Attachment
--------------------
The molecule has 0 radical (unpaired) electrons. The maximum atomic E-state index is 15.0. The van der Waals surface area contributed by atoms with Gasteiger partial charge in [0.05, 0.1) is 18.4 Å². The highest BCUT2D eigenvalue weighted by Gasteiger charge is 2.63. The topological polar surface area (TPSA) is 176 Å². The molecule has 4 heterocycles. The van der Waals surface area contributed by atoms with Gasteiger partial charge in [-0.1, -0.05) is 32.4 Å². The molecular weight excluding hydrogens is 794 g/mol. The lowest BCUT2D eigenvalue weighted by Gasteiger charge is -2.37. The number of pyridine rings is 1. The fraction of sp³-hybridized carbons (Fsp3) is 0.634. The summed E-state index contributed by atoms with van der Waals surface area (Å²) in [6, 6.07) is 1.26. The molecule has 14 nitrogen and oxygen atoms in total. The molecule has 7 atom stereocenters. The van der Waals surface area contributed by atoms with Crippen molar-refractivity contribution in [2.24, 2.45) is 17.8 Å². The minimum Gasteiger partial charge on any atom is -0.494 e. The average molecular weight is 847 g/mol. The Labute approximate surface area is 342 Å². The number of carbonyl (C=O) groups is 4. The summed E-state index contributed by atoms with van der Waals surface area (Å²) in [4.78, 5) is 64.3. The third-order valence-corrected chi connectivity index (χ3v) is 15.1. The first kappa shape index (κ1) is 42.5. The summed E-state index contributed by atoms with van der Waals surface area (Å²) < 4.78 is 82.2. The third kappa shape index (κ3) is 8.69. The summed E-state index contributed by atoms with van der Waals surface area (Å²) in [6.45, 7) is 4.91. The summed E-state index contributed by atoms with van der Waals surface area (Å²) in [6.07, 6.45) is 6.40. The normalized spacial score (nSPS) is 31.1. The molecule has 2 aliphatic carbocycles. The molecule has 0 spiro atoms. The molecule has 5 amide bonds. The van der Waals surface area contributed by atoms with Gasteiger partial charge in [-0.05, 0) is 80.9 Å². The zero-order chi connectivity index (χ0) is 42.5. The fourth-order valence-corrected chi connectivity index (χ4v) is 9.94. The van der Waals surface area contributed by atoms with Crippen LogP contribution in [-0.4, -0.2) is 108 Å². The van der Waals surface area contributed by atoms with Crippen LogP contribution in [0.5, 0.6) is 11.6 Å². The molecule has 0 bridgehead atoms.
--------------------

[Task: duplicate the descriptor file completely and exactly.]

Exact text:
The molecule has 0 radical (unpaired) electrons. The maximum atomic E-state index is 15.0. The van der Waals surface area contributed by atoms with Gasteiger partial charge in [0.05, 0.1) is 18.4 Å². The highest BCUT2D eigenvalue weighted by Gasteiger charge is 2.63. The topological polar surface area (TPSA) is 176 Å². The molecule has 4 heterocycles. The van der Waals surface area contributed by atoms with Gasteiger partial charge in [-0.1, -0.05) is 32.4 Å². The molecular weight excluding hydrogens is 794 g/mol. The lowest BCUT2D eigenvalue weighted by Gasteiger charge is -2.37. The number of pyridine rings is 1. The fraction of sp³-hybridized carbons (Fsp3) is 0.634. The summed E-state index contributed by atoms with van der Waals surface area (Å²) in [6, 6.07) is 1.26. The molecule has 14 nitrogen and oxygen atoms in total. The molecule has 7 atom stereocenters. The van der Waals surface area contributed by atoms with Crippen molar-refractivity contribution in [2.24, 2.45) is 17.8 Å². The minimum Gasteiger partial charge on any atom is -0.494 e. The average molecular weight is 847 g/mol. The Labute approximate surface area is 342 Å². The number of carbonyl (C=O) groups is 4. The summed E-state index contributed by atoms with van der Waals surface area (Å²) in [4.78, 5) is 64.3. The third-order valence-corrected chi connectivity index (χ3v) is 15.1. The first kappa shape index (κ1) is 42.5. The summed E-state index contributed by atoms with van der Waals surface area (Å²) < 4.78 is 82.2. The third kappa shape index (κ3) is 8.69. The summed E-state index contributed by atoms with van der Waals surface area (Å²) in [6.45, 7) is 4.91. The summed E-state index contributed by atoms with van der Waals surface area (Å²) in [6.07, 6.45) is 6.40. The normalized spacial score (nSPS) is 31.1. The molecule has 2 aliphatic carbocycles. The molecule has 0 spiro atoms. The molecule has 5 amide bonds. The van der Waals surface area contributed by atoms with Gasteiger partial charge in [-0.05, 0) is 80.9 Å². The zero-order chi connectivity index (χ0) is 42.5. The fourth-order valence-corrected chi connectivity index (χ4v) is 9.94. The van der Waals surface area contributed by atoms with Crippen LogP contribution in [-0.4, -0.2) is 108 Å². The van der Waals surface area contributed by atoms with Crippen LogP contribution in [0.5, 0.6) is 11.6 Å². The molecule has 0 bridgehead atoms.